Categories: Disability, Health Tags: ,

Huffington Post: Universal Credit and Disability Allowance Controversy

September 14, 2012 Leave a comment

Vincent Brogan

A scheme to get claimants off long term disability back to work is turning into something of a PR nightmare for the government. The sight of disabled protesters and their growing number of supporters taking to the streets, after a widely acclaimed Paralympics, is one it might wish to avoid.

At the heart of this controversy is something called the ‘Work Capability Assessment’ (WCA) which determines if you are entitled to Employment Support Allowance (ESA). This benefit is paid to those with limited capability to work because of ill health or disability.

To many who have been through the contentious ‘medical assessment’, part of the WCA carried out by ATOS Healthcare on the Department of Work and Pensions’ (DWP) behalf, it is a blunt instrument which, they argue, makes a mockery of their illnesses and can be demeaning.

Having to apply for ESA is causing unnecessary stress for some claimants who feel the extent of their disability speaks for itself. This is not how policy strategists see it, however.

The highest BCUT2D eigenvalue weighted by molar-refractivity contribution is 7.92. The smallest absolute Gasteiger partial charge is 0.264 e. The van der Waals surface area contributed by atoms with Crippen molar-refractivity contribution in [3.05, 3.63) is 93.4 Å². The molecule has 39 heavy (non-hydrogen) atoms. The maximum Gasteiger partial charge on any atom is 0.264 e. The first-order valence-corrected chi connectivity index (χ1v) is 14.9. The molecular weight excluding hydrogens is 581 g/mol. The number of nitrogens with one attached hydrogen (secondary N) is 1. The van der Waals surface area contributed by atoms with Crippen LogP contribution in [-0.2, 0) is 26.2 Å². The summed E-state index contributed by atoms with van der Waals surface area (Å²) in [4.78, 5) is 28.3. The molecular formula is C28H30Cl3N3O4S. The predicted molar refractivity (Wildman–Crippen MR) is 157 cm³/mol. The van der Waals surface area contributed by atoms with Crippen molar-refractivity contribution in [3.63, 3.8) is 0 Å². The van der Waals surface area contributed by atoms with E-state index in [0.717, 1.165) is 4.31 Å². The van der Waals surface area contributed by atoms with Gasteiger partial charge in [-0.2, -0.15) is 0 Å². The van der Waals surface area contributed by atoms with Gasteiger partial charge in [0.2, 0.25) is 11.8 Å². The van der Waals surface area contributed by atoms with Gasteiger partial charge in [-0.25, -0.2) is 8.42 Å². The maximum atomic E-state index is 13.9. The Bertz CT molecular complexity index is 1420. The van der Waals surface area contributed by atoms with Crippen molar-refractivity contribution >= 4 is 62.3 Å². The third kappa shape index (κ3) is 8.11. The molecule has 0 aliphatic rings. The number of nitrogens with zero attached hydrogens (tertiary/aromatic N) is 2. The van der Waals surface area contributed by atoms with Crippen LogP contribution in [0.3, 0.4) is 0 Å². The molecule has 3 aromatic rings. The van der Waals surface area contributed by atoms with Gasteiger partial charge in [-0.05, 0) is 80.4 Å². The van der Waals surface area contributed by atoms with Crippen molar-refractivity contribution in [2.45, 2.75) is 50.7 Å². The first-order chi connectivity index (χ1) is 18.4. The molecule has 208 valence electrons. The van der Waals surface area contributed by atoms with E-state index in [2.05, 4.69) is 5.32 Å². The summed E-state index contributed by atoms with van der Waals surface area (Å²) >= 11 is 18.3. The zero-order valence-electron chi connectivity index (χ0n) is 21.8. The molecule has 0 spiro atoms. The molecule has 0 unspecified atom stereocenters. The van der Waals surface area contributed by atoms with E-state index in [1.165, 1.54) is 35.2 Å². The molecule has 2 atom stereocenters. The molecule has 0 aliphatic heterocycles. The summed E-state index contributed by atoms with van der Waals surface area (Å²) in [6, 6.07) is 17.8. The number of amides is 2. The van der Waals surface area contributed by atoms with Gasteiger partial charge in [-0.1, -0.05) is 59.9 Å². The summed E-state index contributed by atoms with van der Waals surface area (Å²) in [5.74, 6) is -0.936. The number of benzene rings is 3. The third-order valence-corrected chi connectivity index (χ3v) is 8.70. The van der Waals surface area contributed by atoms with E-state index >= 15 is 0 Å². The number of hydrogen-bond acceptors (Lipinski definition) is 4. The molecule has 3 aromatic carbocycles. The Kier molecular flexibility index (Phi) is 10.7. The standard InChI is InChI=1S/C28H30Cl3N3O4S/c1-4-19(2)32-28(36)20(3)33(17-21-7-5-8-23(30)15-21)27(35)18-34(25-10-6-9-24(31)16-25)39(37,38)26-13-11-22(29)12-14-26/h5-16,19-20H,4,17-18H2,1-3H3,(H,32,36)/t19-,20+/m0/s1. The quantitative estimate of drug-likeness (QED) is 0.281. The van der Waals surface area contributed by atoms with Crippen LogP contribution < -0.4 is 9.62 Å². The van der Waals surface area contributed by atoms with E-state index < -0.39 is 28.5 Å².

The WCA is an integral part of the new system as is the more demanding medical assessment. But when up to 40%of appeals by unhappy claimants to overturn initial assessments were successful then something is clearly wrong, adding weight to concerns the process is more than simply flawed.

Indeed, rarely has implementation of any new policy caused so much outrage. Media is awash with reports of claimants dying after being declared fit to work, MPs on about the sheer injustice of it, olympic protests against ATOS, suicides and terminal cancer or even psychotic patients being told they are fit for work.

With the Universal Credit being rolled out in 2013 the distrust generated by the ongoing controversy over ESA won’t help endear sceptics to another package that could, in spite of concerns about readiness, make life easier for many welfare recipients. Sorting out the Employment Support Allowance mess first might help.

Excepting those who clearly are too ill or disabled, the default premise of the present strategy introduced in 2008 appears to be that huge numbers on disability are able to do some work, and the onus is on them to show they can”t.

But a common grievance with the scheme is that it is work, not ‘condition‘ oriented. It emphasises what you can, rather than what you can’t do and makes a virtue of looking beyond your limitations, concentrating, unrealistically some feel, on your capabilities.

Claimants undergoing WCA fill a questionnaire some find confusing, even duplicitous. Such is the unfortunate level of mistrust trust surrounding the whole thing that support groups frequently tell their clients to consider how they respond to even informal, friendly queries like “did you come by car?”or “did you walk from the bus stop?” as these reveal snippets about the physical capabilities of the informant.